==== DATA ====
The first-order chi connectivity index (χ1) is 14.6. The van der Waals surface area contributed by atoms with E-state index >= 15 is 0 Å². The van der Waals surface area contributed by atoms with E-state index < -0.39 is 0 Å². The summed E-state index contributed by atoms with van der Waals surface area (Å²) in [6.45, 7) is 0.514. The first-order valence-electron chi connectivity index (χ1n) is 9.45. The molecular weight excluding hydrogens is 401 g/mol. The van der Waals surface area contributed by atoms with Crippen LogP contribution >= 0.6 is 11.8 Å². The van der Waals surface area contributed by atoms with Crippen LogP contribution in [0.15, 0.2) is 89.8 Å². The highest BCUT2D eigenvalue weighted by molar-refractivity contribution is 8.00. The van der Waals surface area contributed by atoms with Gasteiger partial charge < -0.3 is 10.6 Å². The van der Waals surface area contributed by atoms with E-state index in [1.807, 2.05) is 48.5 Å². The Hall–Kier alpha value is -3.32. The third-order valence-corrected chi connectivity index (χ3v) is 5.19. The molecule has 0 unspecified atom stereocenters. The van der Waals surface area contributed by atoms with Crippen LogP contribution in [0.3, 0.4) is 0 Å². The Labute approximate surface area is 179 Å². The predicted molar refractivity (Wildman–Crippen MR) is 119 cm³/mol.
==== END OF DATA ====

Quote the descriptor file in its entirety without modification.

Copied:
The first-order chi connectivity index (χ1) is 14.6. The van der Waals surface area contributed by atoms with E-state index >= 15 is 0 Å². The van der Waals surface area contributed by atoms with E-state index < -0.39 is 0 Å². The summed E-state index contributed by atoms with van der Waals surface area (Å²) in [6.45, 7) is 0.514. The first-order valence-electron chi connectivity index (χ1n) is 9.45. The molecular weight excluding hydrogens is 401 g/mol. The van der Waals surface area contributed by atoms with Crippen LogP contribution >= 0.6 is 11.8 Å². The van der Waals surface area contributed by atoms with Crippen LogP contribution in [0.15, 0.2) is 89.8 Å². The highest BCUT2D eigenvalue weighted by molar-refractivity contribution is 8.00. The van der Waals surface area contributed by atoms with Gasteiger partial charge < -0.3 is 10.6 Å². The van der Waals surface area contributed by atoms with E-state index in [1.807, 2.05) is 48.5 Å². The Hall–Kier alpha value is -3.32. The third-order valence-corrected chi connectivity index (χ3v) is 5.19. The molecule has 0 unspecified atom stereocenters. The van der Waals surface area contributed by atoms with Crippen LogP contribution in [0.3, 0.4) is 0 Å². The Labute approximate surface area is 179 Å². The predicted molar refractivity (Wildman–Crippen MR) is 119 cm³/mol.